Ars Technica has a nice article on a piece of theoretical work done by J D Bancal, et al. The upshot of it is that if your explanation for how quantum mechanics works is anything other than non-local, leaves open the possibility of faster-than-light communication. (Thanks to Dan Miller for pointing me at it.)
I have mixed feelings about this idea, as I’d love for faster-than-light communication to be a possibility, and am delighted that someone has come up with a way of determining whether it can be done. However, the flip side of this is that I’m pretty certain that QM is fundamentally non-local, as I outlined in my post on replicating particle self-interference. The notion here being that non-locality doesn’t rule out discrete models. If anything, it supports them, as it encourages to think of wave-functions as sets of non-locally distributed points, either finite or otherwise.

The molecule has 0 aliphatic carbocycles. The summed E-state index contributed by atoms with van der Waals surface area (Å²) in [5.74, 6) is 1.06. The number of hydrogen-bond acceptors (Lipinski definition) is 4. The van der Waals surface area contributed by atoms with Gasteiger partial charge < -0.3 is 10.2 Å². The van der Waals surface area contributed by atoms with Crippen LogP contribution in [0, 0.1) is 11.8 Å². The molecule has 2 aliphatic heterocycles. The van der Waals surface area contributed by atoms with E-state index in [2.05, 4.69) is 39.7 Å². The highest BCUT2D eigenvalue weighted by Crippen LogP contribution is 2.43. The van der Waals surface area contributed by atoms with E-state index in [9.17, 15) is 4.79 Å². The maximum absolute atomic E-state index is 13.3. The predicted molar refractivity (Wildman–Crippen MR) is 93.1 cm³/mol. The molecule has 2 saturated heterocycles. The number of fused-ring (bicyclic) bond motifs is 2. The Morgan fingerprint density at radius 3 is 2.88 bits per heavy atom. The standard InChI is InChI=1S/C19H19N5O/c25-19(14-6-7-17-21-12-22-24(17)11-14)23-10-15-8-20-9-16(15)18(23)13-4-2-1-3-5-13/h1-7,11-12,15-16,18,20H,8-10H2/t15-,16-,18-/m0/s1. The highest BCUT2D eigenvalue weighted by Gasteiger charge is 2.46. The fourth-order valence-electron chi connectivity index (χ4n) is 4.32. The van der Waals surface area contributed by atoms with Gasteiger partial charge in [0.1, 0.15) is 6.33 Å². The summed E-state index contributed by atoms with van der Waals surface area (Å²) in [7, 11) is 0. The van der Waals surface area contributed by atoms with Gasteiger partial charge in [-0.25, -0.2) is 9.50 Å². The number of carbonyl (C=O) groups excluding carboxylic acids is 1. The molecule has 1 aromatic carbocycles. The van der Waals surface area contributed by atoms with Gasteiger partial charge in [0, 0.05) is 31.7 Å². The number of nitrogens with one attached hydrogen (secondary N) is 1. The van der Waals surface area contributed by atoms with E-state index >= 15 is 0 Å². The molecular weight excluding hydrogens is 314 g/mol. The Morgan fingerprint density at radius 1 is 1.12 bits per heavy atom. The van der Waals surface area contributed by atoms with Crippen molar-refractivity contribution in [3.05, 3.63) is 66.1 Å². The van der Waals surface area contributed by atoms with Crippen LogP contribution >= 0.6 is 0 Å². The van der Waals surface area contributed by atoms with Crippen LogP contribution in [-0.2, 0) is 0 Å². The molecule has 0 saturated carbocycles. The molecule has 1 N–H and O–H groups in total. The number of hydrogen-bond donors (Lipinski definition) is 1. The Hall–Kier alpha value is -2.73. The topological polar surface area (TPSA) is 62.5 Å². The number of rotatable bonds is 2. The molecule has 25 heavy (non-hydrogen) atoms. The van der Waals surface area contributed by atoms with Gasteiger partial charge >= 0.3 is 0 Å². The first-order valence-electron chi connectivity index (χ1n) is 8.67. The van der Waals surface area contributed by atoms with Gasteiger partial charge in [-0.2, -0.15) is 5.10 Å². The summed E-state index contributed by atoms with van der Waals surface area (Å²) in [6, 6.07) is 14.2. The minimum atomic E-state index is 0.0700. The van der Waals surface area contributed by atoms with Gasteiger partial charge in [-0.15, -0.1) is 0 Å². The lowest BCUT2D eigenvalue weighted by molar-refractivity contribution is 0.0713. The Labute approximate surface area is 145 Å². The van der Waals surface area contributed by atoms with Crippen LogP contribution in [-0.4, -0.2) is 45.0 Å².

What this result doesn’t say, unless I’m missing something, is that the currently fashionable, complex-number-based model of QM is literally true. You can still take exactly the same result and reframe it in terms of another equivalent model, such as Bohmian mechanics, for instance, and get something that looks completely deterministic.
Hence, while the result is nifty, the goal posts for viable theories of physics remain doggedly where they were.